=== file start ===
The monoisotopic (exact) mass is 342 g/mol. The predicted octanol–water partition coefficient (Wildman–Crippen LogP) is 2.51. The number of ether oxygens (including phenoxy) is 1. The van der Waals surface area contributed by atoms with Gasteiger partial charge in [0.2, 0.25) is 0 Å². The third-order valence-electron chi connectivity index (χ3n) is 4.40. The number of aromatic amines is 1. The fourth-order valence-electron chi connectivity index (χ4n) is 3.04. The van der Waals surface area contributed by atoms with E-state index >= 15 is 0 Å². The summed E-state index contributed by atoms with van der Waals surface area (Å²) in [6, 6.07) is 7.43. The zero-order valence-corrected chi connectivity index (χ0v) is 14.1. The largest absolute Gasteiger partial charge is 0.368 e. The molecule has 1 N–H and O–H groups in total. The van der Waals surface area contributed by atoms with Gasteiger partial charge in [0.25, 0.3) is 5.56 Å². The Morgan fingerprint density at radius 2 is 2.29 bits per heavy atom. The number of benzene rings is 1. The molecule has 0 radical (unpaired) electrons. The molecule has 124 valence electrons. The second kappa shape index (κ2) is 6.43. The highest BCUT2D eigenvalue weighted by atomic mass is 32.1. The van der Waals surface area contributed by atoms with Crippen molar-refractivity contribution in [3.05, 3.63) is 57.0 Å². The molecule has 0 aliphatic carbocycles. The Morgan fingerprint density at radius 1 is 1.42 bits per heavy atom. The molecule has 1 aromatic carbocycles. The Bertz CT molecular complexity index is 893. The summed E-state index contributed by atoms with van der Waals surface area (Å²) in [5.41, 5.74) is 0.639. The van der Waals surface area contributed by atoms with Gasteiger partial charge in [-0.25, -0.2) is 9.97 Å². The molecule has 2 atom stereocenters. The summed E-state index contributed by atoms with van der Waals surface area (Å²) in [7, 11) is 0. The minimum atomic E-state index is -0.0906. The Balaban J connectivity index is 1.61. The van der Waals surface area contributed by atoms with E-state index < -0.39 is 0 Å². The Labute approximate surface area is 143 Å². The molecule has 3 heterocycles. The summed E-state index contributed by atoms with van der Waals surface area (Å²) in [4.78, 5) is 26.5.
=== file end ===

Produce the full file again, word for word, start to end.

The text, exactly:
The monoisotopic (exact) mass is 342 g/mol. The predicted octanol–water partition coefficient (Wildman–Crippen LogP) is 2.51. The number of ether oxygens (including phenoxy) is 1. The van der Waals surface area contributed by atoms with Gasteiger partial charge in [0.2, 0.25) is 0 Å². The third-order valence-electron chi connectivity index (χ3n) is 4.40. The number of aromatic amines is 1. The fourth-order valence-electron chi connectivity index (χ4n) is 3.04. The van der Waals surface area contributed by atoms with E-state index >= 15 is 0 Å². The summed E-state index contributed by atoms with van der Waals surface area (Å²) in [6, 6.07) is 7.43. The zero-order valence-corrected chi connectivity index (χ0v) is 14.1. The largest absolute Gasteiger partial charge is 0.368 e. The molecule has 1 N–H and O–H groups in total. The van der Waals surface area contributed by atoms with Gasteiger partial charge in [0.25, 0.3) is 5.56 Å². The Morgan fingerprint density at radius 2 is 2.29 bits per heavy atom. The number of benzene rings is 1. The molecule has 0 radical (unpaired) electrons. The molecule has 124 valence electrons. The second kappa shape index (κ2) is 6.43. The highest BCUT2D eigenvalue weighted by atomic mass is 32.1. The van der Waals surface area contributed by atoms with Crippen molar-refractivity contribution in [3.05, 3.63) is 57.0 Å². The molecule has 0 aliphatic carbocycles. The Morgan fingerprint density at radius 1 is 1.42 bits per heavy atom. The molecule has 1 aromatic carbocycles. The Bertz CT molecular complexity index is 893. The summed E-state index contributed by atoms with van der Waals surface area (Å²) in [5.41, 5.74) is 0.639. The van der Waals surface area contributed by atoms with Gasteiger partial charge in [-0.25, -0.2) is 9.97 Å². The molecule has 2 atom stereocenters. The summed E-state index contributed by atoms with van der Waals surface area (Å²) in [7, 11) is 0. The minimum atomic E-state index is -0.0906. The Balaban J connectivity index is 1.61. The van der Waals surface area contributed by atoms with E-state index < -0.39 is 0 Å². The Labute approximate surface area is 143 Å². The molecule has 3 heterocycles. The summed E-state index contributed by atoms with van der Waals surface area (Å²) in [4.78, 5) is 26.5.